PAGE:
Then we continued our journey to the Conservation Room. The Conservation Room is a room where they carefully fix and clean documents, maps and letters. A lady called Diane showed us all the things that she needed, and some things that she couldn’t fix. For instance a letter, which was folded up into a bundle and tied up, had been burnt by fire and had got very brown.  It felt harder than metal – however it would be very, very easy to break if anyone tried to unroll the document.  Nobody would ever know what was written on it.  On the other hand, some Americans have now invented a machine, which mysteriously x-rays the bundle and scans the letters by looking at the ink inside, and makes a reconstruction that shows you what it had on it before it went in the fire. Maybe one day somebody will be able to put this document in and see what it is all about.  Right now, all we know is a date of 1917, which we found when we examined it. IMG_5955 Next Diane showed us a paper document that had lots of mould on it. She said it would never come off, so if you at home have very special letter or something else, make sure it’s not in your loft where mould will develop. The only writing on this was ‘{Be is re……..day of……year of the reign of our……. of Great Britain, Franc…….and fo forth.’  The rest of the paper had disintegrated. As well as that, we were allowed to hold a real piece of parchment.  It is animal skin and is very strong.  It lasts much better than paper so we could touch it. There also was large a circular thing made of wax. It looked a giant coin because it had Queen Victoria on her throne. On the other side, it was a picture of her on a horse.  A quarter of it had been smashed on the floor. Most of words were in Latin, however most of it we could read. These big seals were attached to important documents to show that the King or Queen agreed with what was written inside it.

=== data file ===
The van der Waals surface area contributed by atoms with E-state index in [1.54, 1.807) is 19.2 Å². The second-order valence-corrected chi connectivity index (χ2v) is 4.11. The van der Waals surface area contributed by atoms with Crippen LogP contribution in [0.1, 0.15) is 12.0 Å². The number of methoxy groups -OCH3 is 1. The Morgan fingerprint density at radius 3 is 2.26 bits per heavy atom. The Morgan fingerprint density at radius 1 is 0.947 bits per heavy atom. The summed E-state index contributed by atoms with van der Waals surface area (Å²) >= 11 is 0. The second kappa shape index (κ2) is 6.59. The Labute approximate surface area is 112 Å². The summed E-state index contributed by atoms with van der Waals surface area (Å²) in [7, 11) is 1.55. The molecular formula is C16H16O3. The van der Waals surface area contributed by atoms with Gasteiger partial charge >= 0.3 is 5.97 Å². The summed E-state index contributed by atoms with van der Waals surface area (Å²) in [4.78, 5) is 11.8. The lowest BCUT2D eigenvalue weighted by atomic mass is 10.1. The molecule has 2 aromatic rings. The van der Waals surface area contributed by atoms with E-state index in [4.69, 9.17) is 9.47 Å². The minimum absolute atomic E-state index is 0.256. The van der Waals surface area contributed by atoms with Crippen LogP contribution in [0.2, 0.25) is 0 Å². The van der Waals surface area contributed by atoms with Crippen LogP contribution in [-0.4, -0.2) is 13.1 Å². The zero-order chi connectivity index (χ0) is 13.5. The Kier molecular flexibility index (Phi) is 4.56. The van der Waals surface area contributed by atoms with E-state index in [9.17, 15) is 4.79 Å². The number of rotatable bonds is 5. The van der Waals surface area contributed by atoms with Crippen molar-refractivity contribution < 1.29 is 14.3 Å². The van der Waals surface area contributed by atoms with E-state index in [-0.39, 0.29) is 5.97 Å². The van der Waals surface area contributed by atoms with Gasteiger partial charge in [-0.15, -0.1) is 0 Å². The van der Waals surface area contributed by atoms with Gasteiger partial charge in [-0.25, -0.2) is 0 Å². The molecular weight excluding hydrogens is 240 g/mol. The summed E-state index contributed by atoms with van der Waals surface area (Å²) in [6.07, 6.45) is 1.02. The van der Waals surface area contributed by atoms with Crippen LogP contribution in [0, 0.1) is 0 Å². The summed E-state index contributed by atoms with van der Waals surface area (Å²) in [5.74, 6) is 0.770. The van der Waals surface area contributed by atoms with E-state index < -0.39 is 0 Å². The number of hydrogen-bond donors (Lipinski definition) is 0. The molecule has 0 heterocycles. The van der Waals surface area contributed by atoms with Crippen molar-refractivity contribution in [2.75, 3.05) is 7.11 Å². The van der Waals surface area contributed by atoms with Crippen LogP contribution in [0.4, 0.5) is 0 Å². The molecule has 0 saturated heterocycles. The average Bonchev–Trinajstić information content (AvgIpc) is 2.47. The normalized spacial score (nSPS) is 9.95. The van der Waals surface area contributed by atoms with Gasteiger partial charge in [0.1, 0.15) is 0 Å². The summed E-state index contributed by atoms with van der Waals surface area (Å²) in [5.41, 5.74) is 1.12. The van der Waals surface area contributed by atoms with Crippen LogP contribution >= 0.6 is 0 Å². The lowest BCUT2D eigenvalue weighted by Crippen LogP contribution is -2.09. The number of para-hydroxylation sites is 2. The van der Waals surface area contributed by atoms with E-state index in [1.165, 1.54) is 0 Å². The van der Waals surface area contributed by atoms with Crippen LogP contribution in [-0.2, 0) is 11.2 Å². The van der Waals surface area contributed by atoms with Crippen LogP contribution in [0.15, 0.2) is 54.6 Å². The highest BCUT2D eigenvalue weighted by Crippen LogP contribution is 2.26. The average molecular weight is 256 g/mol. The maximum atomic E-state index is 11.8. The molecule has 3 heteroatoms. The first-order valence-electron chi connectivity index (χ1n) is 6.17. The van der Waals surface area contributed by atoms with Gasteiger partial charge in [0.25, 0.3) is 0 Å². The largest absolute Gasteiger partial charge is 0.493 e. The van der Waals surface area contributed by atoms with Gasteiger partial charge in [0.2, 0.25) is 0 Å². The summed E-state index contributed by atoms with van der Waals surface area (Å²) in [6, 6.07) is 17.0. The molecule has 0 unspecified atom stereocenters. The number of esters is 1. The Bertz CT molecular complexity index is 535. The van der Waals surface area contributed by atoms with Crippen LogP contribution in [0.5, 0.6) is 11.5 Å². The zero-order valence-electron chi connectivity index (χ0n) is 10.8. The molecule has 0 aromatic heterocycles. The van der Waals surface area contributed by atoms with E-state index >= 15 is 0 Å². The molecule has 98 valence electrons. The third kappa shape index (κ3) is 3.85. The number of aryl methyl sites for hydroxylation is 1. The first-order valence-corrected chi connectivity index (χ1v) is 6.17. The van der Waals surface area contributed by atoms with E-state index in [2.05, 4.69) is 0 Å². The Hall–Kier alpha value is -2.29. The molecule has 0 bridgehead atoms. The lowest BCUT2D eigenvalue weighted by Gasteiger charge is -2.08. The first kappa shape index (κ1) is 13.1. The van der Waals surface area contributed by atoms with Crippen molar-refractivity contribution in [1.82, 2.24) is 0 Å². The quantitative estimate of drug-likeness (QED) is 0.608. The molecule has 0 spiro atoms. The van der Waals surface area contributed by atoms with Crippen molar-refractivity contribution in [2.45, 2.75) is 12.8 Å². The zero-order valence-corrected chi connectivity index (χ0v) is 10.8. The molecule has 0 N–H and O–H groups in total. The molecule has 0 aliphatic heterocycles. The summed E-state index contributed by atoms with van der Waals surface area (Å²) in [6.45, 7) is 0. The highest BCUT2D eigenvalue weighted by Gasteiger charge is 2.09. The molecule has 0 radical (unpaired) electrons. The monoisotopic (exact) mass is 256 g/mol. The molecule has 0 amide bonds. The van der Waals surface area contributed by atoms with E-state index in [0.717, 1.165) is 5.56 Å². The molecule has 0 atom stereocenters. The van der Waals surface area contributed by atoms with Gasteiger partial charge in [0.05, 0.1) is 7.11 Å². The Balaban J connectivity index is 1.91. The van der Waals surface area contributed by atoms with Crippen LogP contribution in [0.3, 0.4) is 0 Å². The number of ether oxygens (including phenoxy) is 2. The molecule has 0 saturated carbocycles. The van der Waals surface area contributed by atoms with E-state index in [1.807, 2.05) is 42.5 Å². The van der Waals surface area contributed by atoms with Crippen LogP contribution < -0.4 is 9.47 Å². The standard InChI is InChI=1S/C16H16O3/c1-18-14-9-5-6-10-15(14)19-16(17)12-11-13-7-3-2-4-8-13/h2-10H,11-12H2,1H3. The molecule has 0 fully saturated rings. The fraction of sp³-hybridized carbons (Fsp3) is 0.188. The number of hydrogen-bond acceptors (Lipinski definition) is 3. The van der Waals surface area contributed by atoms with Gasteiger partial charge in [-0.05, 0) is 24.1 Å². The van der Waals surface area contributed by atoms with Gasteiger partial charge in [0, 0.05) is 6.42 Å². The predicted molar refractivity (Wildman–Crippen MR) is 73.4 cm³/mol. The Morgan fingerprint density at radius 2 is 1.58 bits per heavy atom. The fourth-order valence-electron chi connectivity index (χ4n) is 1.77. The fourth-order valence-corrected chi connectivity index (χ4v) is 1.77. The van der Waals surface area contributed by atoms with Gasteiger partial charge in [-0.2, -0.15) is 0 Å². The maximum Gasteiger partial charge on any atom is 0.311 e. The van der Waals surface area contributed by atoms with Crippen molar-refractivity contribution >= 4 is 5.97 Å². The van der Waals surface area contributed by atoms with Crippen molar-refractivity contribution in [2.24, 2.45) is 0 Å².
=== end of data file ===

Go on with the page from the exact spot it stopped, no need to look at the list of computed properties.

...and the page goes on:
IMG_5966 Last of all, Diane showed us scientific equipment such as a measuring container that could make sure that when she fixed using different liquids, she had the right amount of it. For example if she needed a litre of water, she could make sure there’s not too much and not too little.  There were other scientific instruments to make sure the temperature and humidity were exactly right in the room all the time.  It was interesting to see how Science and History were used together in one job.